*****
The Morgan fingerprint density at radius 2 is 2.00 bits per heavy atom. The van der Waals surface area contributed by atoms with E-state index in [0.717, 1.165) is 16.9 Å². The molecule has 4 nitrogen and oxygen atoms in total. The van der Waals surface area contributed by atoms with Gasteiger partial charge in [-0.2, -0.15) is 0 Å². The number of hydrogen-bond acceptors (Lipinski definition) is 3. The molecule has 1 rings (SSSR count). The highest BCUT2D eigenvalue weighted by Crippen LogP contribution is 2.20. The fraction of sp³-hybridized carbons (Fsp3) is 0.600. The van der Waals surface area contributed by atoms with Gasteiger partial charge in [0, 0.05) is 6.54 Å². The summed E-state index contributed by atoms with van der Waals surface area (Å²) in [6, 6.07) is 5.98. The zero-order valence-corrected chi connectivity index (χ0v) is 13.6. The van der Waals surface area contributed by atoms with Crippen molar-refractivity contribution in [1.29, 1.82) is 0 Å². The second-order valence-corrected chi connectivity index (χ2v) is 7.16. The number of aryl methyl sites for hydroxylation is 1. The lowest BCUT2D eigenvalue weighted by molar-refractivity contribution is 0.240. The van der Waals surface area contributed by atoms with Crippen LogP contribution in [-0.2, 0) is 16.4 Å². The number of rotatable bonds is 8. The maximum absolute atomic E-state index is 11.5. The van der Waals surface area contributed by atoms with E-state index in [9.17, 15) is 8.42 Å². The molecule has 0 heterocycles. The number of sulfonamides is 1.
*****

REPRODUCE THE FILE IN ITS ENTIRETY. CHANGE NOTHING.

The Morgan fingerprint density at radius 2 is 2.00 bits per heavy atom. The van der Waals surface area contributed by atoms with E-state index in [0.717, 1.165) is 16.9 Å². The molecule has 4 nitrogen and oxygen atoms in total. The van der Waals surface area contributed by atoms with Gasteiger partial charge in [-0.2, -0.15) is 0 Å². The number of hydrogen-bond acceptors (Lipinski definition) is 3. The molecule has 1 rings (SSSR count). The highest BCUT2D eigenvalue weighted by Crippen LogP contribution is 2.20. The fraction of sp³-hybridized carbons (Fsp3) is 0.600. The van der Waals surface area contributed by atoms with Gasteiger partial charge in [0, 0.05) is 6.54 Å². The summed E-state index contributed by atoms with van der Waals surface area (Å²) in [6, 6.07) is 5.98. The zero-order valence-corrected chi connectivity index (χ0v) is 13.6. The van der Waals surface area contributed by atoms with Crippen molar-refractivity contribution in [1.29, 1.82) is 0 Å². The second-order valence-corrected chi connectivity index (χ2v) is 7.16. The number of aryl methyl sites for hydroxylation is 1. The lowest BCUT2D eigenvalue weighted by molar-refractivity contribution is 0.240. The van der Waals surface area contributed by atoms with Crippen LogP contribution in [-0.2, 0) is 16.4 Å². The number of rotatable bonds is 8. The maximum absolute atomic E-state index is 11.5. The van der Waals surface area contributed by atoms with E-state index in [9.17, 15) is 8.42 Å². The molecule has 0 heterocycles. The number of sulfonamides is 1.